Net zero carbon offices are not just achievable, they’re imperative.

Net zero carbon offices are not just achievable, they’re imperative.

12 Mar 2021

The International Panel on Climate Change’s advice that unless we limit global warming to 1.5°C above pre-industrial levels, we face catastrophic climate change was a stark warning late in 2018. Immediate action is required to achieve the massive cuts in global greenhouse gas emissions needed by 2030 if we are to stand a chance of getting to zero emissions. It’s a vast challenge and will only be tackled by governments, businesses and civil society uniting in their policies and actions to drastically reduce emission levels.

The built environment is responsible for 34% of the UK’s greenhouse gas emissions and over one third of those are from commercial or government premises. It comes as no surprise that the UK Green Building Council (UKGBC) is recommending that the office sector reduce energy demand by an average of 60% by 2050 if we are to help the UK achieve net zero.

It’s quite a challenge, but one we relish at Halliday Fraser Munro as sustainability remains at the heart of all we do. Indeed, we have our own commitment to being carbon neutral.

UKGBC has developed a framework definition for net zero carbon buildings to provide the clarity the industry needs to achieve net zero carbon in office construction and operation. Building on circular economy principles, we need take a cradle-to-cradle approach to design with a clear vision of how they can be deconstructed and recycled or repurposed at the end of their life.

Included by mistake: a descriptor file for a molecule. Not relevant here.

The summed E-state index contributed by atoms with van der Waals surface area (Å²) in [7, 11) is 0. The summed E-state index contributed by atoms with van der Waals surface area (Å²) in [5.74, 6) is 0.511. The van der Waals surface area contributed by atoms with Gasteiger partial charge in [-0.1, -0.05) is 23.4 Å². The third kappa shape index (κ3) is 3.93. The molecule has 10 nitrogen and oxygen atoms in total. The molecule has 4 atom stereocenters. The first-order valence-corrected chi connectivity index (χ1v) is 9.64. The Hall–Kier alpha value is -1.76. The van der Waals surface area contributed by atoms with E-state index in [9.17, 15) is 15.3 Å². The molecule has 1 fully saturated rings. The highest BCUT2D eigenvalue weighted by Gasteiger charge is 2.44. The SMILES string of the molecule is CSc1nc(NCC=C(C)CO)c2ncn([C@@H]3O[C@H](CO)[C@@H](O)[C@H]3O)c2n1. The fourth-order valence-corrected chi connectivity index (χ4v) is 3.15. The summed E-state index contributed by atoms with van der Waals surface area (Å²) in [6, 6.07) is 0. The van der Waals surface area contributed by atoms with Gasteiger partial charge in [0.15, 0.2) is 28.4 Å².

The building blocks of the most sustainable buildings are deceptively simple. They relate to the location of the building and understanding the surrounding climate and microclimate. It’s vital that architects are involved at the earliest stage possible so they can establish the optimal orientation, design and geometry for the building and calculate the best sustainable energy technologies. That means architects can create building designs that minimise construction costs while maximising environmental performance.

On larger sites there may be opportunities for onsite renewable energy generation carbon off-setting by adding trees to the landscape. While out of town sites may present some sustainable commuting issues in the short term, the accelerating uptake of electric, and potentially hydrogen, powered vehicles coupled with enhanced cycling and mass transit networks can help in the long term.  

The prospect of spending more on a development with impeccable environmental credentials might, initially, seem onerous. But commercial tenants are well aware of their own environmental duties and lower running costs will help to attract premium rentals. Investors are becoming increasingly cognisant around the importance of ethics and sustainability.

After the pandemic, we believe offices will still have a vital role to play in our lives. Delivering an environment that is better for our planet will be key to ensuring the office thrives in the future.